Lack of Situational Awareness Led to Ever Forward Grounding -USCG

December 6, 2022

The U.S. Coast Guard cited the pilot’s failure to maintain situational awareness and attention while navigating, as well as inadequate bridge resource management as factors that led to the grounding of the 1,095-foot containership Ever Forward in the Craighill Channel earlier this year.

The Hong Kong flagged box ship grounded in the Chesapeake Bay on March 13 while transiting with 4,964 containers aboard, en route from the Port of Baltimore to Norfolk, Va. The incident set in motion a complex salvage program that lasted more than a month and included dredging and towing operations to eventually free the Ever Forward on April 17.

File photo: A Coast Guard response crew monitors the 1,095-foot motor vessel Ever Forward, which became grounded in the Chesapeake Bay, March 13, 2022. (Photo: Kimberly Reaves / U.S. Coast Guard)
File photo: A Coast Guard response crew monitors the 1,095-foot motor vessel Ever Forward, which became grounded in the Chesapeake Bay, March 13, 2022. (Photo: Kimberly Reaves / U.S. Coast Guard)

Immediately following the incident, Coast Guard marine investigators began the investigation to determine the factors that led to the Ever Forward grounding and develop recommendations to prevent similar marine incidents from happening in the future. U.S. Coast Guard Sector Maryland-National Capitol Region completed its marine casualty investigation on Tuesday.

Based on its findings, the Coast Guard is recommending that marine operators develop and implement effective policies outlining when the use of cell phones and other portable electronic devices is appropriate or prohibited, and that vessel owners and operators ensure and promote crew awareness of policies regarding the duties and obligations of officers on watch for the safety of the ship, even when a pilot is embarked.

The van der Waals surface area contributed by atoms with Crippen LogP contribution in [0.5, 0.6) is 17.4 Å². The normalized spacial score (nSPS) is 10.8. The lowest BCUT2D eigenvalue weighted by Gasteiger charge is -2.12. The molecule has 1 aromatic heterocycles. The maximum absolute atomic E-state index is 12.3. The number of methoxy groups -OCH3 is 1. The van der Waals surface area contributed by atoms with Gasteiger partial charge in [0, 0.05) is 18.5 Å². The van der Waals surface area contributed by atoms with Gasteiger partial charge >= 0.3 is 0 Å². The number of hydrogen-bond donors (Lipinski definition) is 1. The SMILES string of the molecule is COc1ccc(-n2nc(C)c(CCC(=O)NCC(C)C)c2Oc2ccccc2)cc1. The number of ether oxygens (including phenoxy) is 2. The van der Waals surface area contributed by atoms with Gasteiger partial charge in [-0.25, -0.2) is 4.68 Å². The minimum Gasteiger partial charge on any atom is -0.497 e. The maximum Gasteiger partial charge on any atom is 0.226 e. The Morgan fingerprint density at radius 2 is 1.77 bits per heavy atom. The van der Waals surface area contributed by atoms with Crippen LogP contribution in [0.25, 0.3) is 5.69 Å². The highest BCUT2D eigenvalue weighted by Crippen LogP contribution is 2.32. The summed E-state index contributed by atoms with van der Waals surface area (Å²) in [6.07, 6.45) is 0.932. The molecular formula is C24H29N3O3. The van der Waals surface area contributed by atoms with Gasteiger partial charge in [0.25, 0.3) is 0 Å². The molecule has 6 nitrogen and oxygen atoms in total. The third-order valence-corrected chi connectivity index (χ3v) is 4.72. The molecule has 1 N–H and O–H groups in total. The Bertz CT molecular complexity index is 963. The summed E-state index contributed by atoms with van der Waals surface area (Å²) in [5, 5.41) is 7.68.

A redacted copy of the Report of the Investigation is available to the public and posted on Marine Casualty Reports for easy accessibility, while complying with the provisions of the Privacy Act, the Freedom of Information Act, and associated federal regulations. Access to the full investigation and evidence will be available through the FOIA process.  

The Coast Guard has published two Findings of Concern (Distracted Operations and Bridge Resource Management) and has made them publicly available at the Coast Guard’s Inspections and Compliance Findings of Concern webpage.

The Coast Guard was the lead agency for all evidence collection activities involving the investigation. The Maryland Department of Labor, Division of Occupational and Professional Licensing, conducted an independent investigation, with access to evidence collected by the Coast Guard.

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